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  11. Vegemite is available here but only in tiny jars and very expensive. I've thought of trying it because I love the yeasty taste of beer, but the price has held me back :) At least now I'll know (if I do give in to temptation) not to spread it too thickly.

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    1. Jenny, could I send you you traveller tube of Vegemite and see what you think? If you feel the need, you could repay me with a tube of special maple syrup.

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    2. Hah! You'd pay more in postage than you're possibly prepared for! I don't think I've ever seen our maple syrup in anything except glass or ceramic bottles. Heavy and breakable, not a good combination. Does Australia have any maple syrup producers? I shall have to break down and try some imported vegemite, I think.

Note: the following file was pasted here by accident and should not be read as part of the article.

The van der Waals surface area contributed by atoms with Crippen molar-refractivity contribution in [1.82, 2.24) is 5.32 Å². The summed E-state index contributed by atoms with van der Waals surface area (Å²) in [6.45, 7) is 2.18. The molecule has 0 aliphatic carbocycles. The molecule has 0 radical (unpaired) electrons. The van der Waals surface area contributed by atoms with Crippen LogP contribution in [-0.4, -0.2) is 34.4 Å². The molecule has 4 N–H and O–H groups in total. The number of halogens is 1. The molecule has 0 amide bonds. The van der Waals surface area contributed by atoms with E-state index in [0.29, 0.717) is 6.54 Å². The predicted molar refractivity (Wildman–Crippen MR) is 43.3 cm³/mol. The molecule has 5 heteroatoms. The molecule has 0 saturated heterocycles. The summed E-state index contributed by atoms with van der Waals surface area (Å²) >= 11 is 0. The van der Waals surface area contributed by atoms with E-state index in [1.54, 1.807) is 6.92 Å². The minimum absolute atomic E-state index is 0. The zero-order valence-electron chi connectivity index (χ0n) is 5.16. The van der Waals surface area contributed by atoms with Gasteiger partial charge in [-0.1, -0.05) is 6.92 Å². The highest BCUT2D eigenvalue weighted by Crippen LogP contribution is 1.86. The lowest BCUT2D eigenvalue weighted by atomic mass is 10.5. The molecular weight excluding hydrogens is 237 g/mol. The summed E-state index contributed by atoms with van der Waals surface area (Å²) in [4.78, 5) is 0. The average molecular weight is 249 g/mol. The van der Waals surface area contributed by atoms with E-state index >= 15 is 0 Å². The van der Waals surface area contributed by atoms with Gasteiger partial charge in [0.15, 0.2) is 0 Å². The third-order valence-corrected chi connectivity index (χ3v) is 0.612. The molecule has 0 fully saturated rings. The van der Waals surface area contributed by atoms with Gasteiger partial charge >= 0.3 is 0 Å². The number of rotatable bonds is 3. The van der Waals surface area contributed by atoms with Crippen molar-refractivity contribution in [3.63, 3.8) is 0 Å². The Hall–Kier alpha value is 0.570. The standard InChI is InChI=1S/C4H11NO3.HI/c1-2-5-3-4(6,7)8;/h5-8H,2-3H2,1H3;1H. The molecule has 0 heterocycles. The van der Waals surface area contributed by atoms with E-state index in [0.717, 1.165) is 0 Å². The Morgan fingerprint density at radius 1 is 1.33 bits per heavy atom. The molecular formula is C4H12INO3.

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    3. Jenny, I would naturally look for Canadian maple syrup but apparently we do produce our own, https://australianorganicproducts.com.au/products/coombs-family-farms-organic-maple-syrup-grade-a-236ml

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    4. I really didn't think you would have any producers but look at that - and the bottles are the same as what we have here. The price is about the same, considering our dollars are about the same. I wonder if there's any difference in taste from one part of the world to another. Did you have any when you visited Canada?